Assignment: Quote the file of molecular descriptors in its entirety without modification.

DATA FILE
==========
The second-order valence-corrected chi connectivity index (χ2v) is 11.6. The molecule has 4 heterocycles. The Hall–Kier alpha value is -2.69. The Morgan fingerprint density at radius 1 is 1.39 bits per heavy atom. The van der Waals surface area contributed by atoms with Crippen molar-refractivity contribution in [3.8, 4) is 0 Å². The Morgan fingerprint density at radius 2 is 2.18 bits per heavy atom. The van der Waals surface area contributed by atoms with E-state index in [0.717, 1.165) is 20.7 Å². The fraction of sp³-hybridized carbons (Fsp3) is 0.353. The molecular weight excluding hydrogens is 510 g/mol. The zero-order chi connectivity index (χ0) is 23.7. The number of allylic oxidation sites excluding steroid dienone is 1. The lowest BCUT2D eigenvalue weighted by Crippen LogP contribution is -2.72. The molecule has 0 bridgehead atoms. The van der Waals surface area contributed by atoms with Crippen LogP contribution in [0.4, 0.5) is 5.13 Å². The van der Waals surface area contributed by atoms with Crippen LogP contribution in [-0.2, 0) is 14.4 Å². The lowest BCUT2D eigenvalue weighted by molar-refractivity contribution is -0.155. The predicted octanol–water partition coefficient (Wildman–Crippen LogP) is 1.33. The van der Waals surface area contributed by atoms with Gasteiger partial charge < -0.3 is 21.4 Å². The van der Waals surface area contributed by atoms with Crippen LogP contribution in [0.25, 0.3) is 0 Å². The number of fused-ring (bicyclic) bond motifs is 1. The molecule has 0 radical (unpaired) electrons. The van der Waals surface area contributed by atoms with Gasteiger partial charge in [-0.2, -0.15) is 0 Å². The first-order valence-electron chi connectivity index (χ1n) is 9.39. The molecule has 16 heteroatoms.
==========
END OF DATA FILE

The second-order valence-corrected chi connectivity index (χ2v) is 11.6. The molecule has 4 heterocycles. The Hall–Kier alpha value is -2.69. The Morgan fingerprint density at radius 1 is 1.39 bits per heavy atom. The van der Waals surface area contributed by atoms with Crippen molar-refractivity contribution in [3.8, 4) is 0 Å². The Morgan fingerprint density at radius 2 is 2.18 bits per heavy atom. The van der Waals surface area contributed by atoms with E-state index in [0.717, 1.165) is 20.7 Å². The fraction of sp³-hybridized carbons (Fsp3) is 0.353. The molecular weight excluding hydrogens is 510 g/mol. The zero-order chi connectivity index (χ0) is 23.7. The number of allylic oxidation sites excluding steroid dienone is 1. The lowest BCUT2D eigenvalue weighted by Crippen LogP contribution is -2.72. The molecule has 0 bridgehead atoms. The van der Waals surface area contributed by atoms with Crippen LogP contribution in [0.4, 0.5) is 5.13 Å². The van der Waals surface area contributed by atoms with Crippen LogP contribution in [-0.2, 0) is 14.4 Å². The lowest BCUT2D eigenvalue weighted by molar-refractivity contribution is -0.155. The predicted octanol–water partition coefficient (Wildman–Crippen LogP) is 1.33. The van der Waals surface area contributed by atoms with Gasteiger partial charge < -0.3 is 21.4 Å². The van der Waals surface area contributed by atoms with Crippen LogP contribution in [0.25, 0.3) is 0 Å². The number of fused-ring (bicyclic) bond motifs is 1. The molecule has 0 radical (unpaired) electrons. The van der Waals surface area contributed by atoms with Gasteiger partial charge in [-0.2, -0.15) is 0 Å². The first-order valence-electron chi connectivity index (χ1n) is 9.39. The molecule has 16 heteroatoms.